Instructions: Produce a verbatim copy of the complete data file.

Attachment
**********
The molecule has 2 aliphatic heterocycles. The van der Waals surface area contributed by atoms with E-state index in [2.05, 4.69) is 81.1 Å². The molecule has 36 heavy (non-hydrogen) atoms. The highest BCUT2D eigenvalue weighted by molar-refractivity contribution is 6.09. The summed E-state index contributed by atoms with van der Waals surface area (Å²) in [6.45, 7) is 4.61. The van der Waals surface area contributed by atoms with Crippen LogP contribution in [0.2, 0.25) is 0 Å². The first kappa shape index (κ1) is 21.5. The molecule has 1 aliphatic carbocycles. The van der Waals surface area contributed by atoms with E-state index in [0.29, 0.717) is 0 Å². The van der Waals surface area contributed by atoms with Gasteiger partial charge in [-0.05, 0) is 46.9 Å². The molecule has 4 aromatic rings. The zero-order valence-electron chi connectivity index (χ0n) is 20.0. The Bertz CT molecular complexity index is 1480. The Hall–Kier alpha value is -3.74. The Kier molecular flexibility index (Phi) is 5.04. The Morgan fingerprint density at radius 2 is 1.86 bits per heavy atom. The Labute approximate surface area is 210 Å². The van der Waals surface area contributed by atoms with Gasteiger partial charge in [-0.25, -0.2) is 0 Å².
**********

The molecule has 2 aliphatic heterocycles. The van der Waals surface area contributed by atoms with E-state index in [2.05, 4.69) is 81.1 Å². The molecule has 36 heavy (non-hydrogen) atoms. The highest BCUT2D eigenvalue weighted by molar-refractivity contribution is 6.09. The summed E-state index contributed by atoms with van der Waals surface area (Å²) in [6.45, 7) is 4.61. The van der Waals surface area contributed by atoms with Crippen LogP contribution in [0.2, 0.25) is 0 Å². The first kappa shape index (κ1) is 21.5. The molecule has 1 aliphatic carbocycles. The van der Waals surface area contributed by atoms with E-state index in [0.29, 0.717) is 0 Å². The van der Waals surface area contributed by atoms with Gasteiger partial charge in [-0.05, 0) is 46.9 Å². The molecule has 4 aromatic rings. The zero-order valence-electron chi connectivity index (χ0n) is 20.0. The Bertz CT molecular complexity index is 1480. The Hall–Kier alpha value is -3.74. The Kier molecular flexibility index (Phi) is 5.04. The Morgan fingerprint density at radius 2 is 1.86 bits per heavy atom. The Labute approximate surface area is 210 Å². The van der Waals surface area contributed by atoms with Gasteiger partial charge in [-0.25, -0.2) is 0 Å².